Acute Skin Effects

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Acute skin reactions associated with radiation include erythema, dry desquamation, hyperpigmentation, and moist desquamation (Table 1).14 All patients do not experience all acute skin reactions. However, there may be a combination of reactions occurring

Table 1. Acute effects of radiation on skin

Tissue response


Clinical presentation


Dry desquamation


Moist desquamation

Onset within 4—14 days of first treatment (dose 10—30 Gy), peaks at 4—5 weeks. Resolves 2—6 weeks after last treatment As early as 3rd—4th week (40 Gy), but typically by 5th—6th; earlier with accelerated RT or chemotherapy. Resolves 3—4 weeks after completion of treatment As early as 2—3 weeks of standard fractionated radiation therapy, depending on baseline skin pigmentation. Usually resolves 3 months—1 year following completion of treatment; occasionally chronic Following 40—50 Gy or with trauma/excess friction, bolus material, or chemotherapy. Recovery usually 2—6 weeks after completion of treatment

Faint to brisk redness that outlines treatment field. Intensifies as treatment continues. Increased skin temperature. Slight edema Dryness, flaking, and peeling often accompanied by itching, a layer of dry, dead, dark skin can accumulate over part or all of the treatment field and will eventually slough off. Mild pain Tanned appearance

Bright erythema, sloughing skin, exposed dermis, serous exudates and mucus oozing from skin surface. Moderate pain simultaneously in the radiation treatment field. There are a number of factors influencing the onset, duration, and intensity of acute skin reactions. These include

• Skin folds in the neck, or behind ear lobe. Skin folds provide a warm, moist environment, and friction with movement, all of which contribute to increased risk for acute reactions and skin breakdown.

• Some types of skin tolerate radiation better than others. The scalp has the greatest tolerance followed in decreasing order by the face, neck, trunk, ears, groin, and


• Beam type: electrons generally increase skin reactions and photons are generally deposited below the skin resulting in fewer acute skin reactions.

• The use of tissue equivalent materials, e.g., bolus, in close proximity to the skin will increase the severity of the skin reaction.

• Age, skin integrity at initiation of treatment, nutritional status, and comorbidities also influence skin response.

• Previous radiation therapy to the same field, prior or concurrent chemotherapy increase skin reactions.

• Patient compliance with daily skin care recommendations may diminish severity of skin response.

Acute skin reactions can cause discomfort and varying degrees of somatic pain. If the reaction progresses to moist desquamation, pain may increase and the risk of superficial skin infection increases. Regular routine skin assessment is essential in minimizing and managing skin reactions.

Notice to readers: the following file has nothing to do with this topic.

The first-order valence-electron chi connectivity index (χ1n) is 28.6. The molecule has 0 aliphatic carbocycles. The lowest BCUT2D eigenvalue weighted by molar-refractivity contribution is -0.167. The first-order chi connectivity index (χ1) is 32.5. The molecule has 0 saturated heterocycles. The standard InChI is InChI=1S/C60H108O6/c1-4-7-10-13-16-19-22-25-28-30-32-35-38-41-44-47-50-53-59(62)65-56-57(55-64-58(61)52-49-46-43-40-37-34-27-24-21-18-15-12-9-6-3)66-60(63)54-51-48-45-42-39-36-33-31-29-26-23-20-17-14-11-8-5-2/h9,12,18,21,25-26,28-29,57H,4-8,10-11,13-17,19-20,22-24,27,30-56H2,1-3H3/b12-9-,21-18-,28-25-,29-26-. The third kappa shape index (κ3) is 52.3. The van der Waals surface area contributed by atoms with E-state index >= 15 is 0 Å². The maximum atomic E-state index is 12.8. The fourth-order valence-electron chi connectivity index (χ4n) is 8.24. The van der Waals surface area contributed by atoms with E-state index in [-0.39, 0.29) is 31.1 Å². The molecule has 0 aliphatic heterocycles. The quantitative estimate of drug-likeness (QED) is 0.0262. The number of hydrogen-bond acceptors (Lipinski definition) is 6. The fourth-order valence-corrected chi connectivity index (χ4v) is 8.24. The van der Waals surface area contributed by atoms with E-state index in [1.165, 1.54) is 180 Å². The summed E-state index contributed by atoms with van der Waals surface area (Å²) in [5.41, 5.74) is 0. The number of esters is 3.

B1. Assessment of Acute Skin Effects

An evaluation of the skin should be performed before initiation of treatment to identify factors that may increase the skin reaction. The purpose of a skin assessment is to establish a baseline assessment for future comparison and to determine the severity of skin alteration. The frequency of assessments vary with the patient's condition and needs; however, a visual examination of the skin within the treatment fields (including exit sites) should be conducted once a week during treatment and at all regular follow-up examinations. Skin should be assessed for color, drainage, odor, dryness, and the presence of sloughing, necrosis, or infection. Patients should be questioned about the r -22

presence of pain or pruritus.

There are several grading systems for acute radiation skin reactions. The most recent is the 2003 version of the Common Terminology Criteria for Adverse Events version 3.0 (CTCAE).11 Table 2 summarizes grading of acute skin reactions using this evaluation scale. The Oncology Nursing Society's Radiation Oncology Documentation tool5 is another instrument to assist health professionals to objectively monitor patients and accurately document skin reactions (Table 3).

B2. Management of Acute Skin Reactions

Patient education regarding anticipated skin reactions (acute and late), time frame for occurrence, onset and duration, as well as self care guidelines, promotes optimal

Table 2. Acute radiation scoring criteria (CTCAE v3.0)


Table 2. Acute radiation scoring criteria (CTCAE v3.0)


Adverse event

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